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Base Stocks

Engine oils have historically been mineral oils that have been refined from crude oils and Pennsylvania crude oils were often favoured for engine oil. Over the years, engine oil technology has improved dramatically and the base stocks used are now categorized into Groups. Groups I, II, and III are mineral oils that are progressively refined to a higher degree to eliminate impurities and varabilities in their molecular composition. Group I is solvent-refined oil commonly used until the 1980s but would now be considered a poor engine oil by itself. Group II oils are commonly used as conventional oils in modern vehicles today. Group III oils are considered to be synthetic oils now because of the severe amount of refining required to create them. Synthetic oils commonly found on the shelf at major retailers like Wal-Mart and Canadian Tire are generally Group III oils.

True synthetic oils are considered to be Group IV and V oils. Group IV oils are PAO (Polyalphaolefins) and Group V is everything else that is not mineral-based or PAO (such as POE - Polyolesters). Originally, Group IV oils were known for leakage due to their effect on seals but they no longer have this problem due to improved additives.

For multigrade oils, a conventional mineral oil (often called "dino" oil) starts off as a low viscosity oil (like a 5W or 10W) and polymer VII additives are added so that it performs like a 30 or 40 weight oil (ie, 5W-30 or 10W-40). In contrast, a synthetic multigrade oil is formulated as heavier weight oil (like SAE 30) and its molecular structure is manufactured so that it performs like a lower viscosity oil (like 5W) when cold. A synthetic oil accomplishes this with minimal or no use of VIIs.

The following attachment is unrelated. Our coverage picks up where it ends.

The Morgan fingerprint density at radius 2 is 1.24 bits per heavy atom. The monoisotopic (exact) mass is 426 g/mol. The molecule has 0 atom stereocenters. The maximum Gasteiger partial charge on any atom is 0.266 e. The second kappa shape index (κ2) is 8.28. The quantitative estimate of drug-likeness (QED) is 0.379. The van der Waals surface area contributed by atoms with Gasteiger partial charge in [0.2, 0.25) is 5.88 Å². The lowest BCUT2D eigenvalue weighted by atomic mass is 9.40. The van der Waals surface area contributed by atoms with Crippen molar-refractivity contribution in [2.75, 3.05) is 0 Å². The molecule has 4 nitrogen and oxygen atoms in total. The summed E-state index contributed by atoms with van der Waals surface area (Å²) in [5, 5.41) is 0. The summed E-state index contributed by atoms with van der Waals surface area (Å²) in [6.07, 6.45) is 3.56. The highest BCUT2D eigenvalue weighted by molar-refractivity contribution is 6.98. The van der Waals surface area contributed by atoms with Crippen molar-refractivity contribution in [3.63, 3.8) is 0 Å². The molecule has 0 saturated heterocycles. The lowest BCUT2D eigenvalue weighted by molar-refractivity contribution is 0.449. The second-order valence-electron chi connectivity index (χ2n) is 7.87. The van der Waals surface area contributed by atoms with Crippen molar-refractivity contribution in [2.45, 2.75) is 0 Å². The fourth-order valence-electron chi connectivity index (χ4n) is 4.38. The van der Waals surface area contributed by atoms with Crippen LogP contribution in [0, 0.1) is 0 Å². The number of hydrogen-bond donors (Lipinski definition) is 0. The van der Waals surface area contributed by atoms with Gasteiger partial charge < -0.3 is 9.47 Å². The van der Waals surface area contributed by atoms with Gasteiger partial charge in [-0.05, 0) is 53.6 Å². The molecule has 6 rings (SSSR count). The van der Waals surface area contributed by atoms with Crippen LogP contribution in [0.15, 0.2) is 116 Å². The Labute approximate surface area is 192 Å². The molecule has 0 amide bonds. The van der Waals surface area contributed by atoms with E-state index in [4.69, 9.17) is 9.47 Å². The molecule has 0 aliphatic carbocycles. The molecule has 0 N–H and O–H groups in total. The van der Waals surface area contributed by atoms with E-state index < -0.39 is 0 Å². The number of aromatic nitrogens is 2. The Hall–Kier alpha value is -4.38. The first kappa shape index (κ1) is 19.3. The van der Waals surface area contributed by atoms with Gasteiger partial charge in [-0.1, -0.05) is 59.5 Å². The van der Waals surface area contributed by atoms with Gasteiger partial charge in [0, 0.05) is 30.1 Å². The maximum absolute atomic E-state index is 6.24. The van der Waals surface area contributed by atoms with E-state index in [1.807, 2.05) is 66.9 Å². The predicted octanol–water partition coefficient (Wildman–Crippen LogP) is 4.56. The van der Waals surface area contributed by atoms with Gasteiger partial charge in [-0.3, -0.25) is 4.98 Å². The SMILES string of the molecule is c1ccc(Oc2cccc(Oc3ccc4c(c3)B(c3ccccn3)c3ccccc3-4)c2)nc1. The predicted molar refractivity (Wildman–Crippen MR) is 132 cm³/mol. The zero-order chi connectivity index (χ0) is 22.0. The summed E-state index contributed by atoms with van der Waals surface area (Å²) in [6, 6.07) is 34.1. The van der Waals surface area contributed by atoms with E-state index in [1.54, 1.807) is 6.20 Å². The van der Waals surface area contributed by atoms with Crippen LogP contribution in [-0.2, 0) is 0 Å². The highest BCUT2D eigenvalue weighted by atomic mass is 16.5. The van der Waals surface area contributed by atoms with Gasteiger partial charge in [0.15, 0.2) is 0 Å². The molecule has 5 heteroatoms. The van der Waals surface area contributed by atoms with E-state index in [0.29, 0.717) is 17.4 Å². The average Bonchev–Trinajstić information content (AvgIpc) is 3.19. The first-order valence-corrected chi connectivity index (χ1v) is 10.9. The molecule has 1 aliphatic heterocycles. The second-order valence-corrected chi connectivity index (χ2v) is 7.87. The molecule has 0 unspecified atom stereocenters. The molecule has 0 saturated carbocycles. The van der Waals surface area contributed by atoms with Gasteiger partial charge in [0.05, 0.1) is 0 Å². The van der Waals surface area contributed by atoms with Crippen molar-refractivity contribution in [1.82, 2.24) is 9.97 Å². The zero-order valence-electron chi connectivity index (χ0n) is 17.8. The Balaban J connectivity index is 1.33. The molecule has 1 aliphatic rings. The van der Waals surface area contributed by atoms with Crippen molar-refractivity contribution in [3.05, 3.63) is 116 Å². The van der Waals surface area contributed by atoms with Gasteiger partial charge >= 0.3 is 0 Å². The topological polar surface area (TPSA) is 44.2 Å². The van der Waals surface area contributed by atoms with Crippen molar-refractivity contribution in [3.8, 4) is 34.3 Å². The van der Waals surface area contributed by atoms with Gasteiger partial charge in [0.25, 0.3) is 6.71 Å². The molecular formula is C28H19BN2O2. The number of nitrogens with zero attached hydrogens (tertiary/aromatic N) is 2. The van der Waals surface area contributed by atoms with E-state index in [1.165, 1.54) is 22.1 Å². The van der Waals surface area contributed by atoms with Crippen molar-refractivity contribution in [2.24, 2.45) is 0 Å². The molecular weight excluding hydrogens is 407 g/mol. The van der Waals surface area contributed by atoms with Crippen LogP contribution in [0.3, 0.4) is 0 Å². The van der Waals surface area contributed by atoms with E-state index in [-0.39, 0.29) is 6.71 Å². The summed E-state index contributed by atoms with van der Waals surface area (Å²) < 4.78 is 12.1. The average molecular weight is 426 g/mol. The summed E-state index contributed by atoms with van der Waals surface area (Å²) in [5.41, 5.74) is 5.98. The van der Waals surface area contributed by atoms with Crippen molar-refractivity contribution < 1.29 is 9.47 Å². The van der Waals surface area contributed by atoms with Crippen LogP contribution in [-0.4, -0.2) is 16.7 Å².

Another advantage with synthetic oils is their high temperature stability. Although the oil temperature in the sump will generally not exceed 212°F (100°C), the temperature in the piston ring grooves can be much higher. Cars like the Saturn SL series (1.9L engine), for example, are prone to to carbon build-up in the rings. A synthetic HDEO oil will resist carbonizing in the ring grooves better than a conventional passenger car mineral oil and will prevent the engine from prematurely burning oil.